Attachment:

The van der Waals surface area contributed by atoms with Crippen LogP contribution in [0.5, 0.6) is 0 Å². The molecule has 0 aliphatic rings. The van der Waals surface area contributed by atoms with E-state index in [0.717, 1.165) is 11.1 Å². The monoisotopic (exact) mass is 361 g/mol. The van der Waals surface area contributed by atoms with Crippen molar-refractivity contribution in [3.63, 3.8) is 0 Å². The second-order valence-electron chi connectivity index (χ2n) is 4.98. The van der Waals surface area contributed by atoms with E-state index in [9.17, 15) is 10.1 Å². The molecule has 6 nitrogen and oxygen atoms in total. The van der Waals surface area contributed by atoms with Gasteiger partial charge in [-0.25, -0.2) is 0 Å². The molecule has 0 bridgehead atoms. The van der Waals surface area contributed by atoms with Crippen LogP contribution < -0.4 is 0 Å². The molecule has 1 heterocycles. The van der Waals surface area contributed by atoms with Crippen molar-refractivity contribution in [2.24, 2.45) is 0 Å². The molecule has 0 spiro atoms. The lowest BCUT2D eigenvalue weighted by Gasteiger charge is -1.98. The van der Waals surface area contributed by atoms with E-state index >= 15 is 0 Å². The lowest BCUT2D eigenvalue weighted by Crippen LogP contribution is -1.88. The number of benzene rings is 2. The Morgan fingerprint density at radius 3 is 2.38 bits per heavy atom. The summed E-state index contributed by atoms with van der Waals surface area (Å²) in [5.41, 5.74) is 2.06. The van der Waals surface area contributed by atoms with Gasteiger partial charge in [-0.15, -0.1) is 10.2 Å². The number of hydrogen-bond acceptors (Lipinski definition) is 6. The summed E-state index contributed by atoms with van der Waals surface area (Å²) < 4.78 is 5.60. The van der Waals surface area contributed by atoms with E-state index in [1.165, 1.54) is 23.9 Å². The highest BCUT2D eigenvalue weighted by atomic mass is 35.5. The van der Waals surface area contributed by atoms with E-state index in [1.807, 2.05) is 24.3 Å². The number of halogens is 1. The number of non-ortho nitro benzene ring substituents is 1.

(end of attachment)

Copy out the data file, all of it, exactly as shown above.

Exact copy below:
The van der Waals surface area contributed by atoms with Crippen LogP contribution in [0.5, 0.6) is 0 Å². The molecule has 0 aliphatic rings. The van der Waals surface area contributed by atoms with E-state index in [0.717, 1.165) is 11.1 Å². The monoisotopic (exact) mass is 361 g/mol. The van der Waals surface area contributed by atoms with Crippen molar-refractivity contribution in [3.63, 3.8) is 0 Å². The second-order valence-electron chi connectivity index (χ2n) is 4.98. The van der Waals surface area contributed by atoms with E-state index in [9.17, 15) is 10.1 Å². The molecule has 6 nitrogen and oxygen atoms in total. The van der Waals surface area contributed by atoms with Gasteiger partial charge in [-0.25, -0.2) is 0 Å². The molecule has 0 bridgehead atoms. The van der Waals surface area contributed by atoms with Crippen LogP contribution < -0.4 is 0 Å². The molecule has 1 heterocycles. The van der Waals surface area contributed by atoms with Crippen molar-refractivity contribution in [2.24, 2.45) is 0 Å². The molecule has 0 spiro atoms. The lowest BCUT2D eigenvalue weighted by Gasteiger charge is -1.98. The van der Waals surface area contributed by atoms with E-state index >= 15 is 0 Å². The lowest BCUT2D eigenvalue weighted by Crippen LogP contribution is -1.88. The number of benzene rings is 2. The Morgan fingerprint density at radius 3 is 2.38 bits per heavy atom. The summed E-state index contributed by atoms with van der Waals surface area (Å²) in [5.41, 5.74) is 2.06. The van der Waals surface area contributed by atoms with Gasteiger partial charge in [-0.15, -0.1) is 10.2 Å². The number of hydrogen-bond acceptors (Lipinski definition) is 6. The summed E-state index contributed by atoms with van der Waals surface area (Å²) < 4.78 is 5.60. The van der Waals surface area contributed by atoms with E-state index in [1.165, 1.54) is 23.9 Å². The highest BCUT2D eigenvalue weighted by atomic mass is 35.5. The van der Waals surface area contributed by atoms with E-state index in [1.807, 2.05) is 24.3 Å². The number of halogens is 1. The number of non-ortho nitro benzene ring substituents is 1.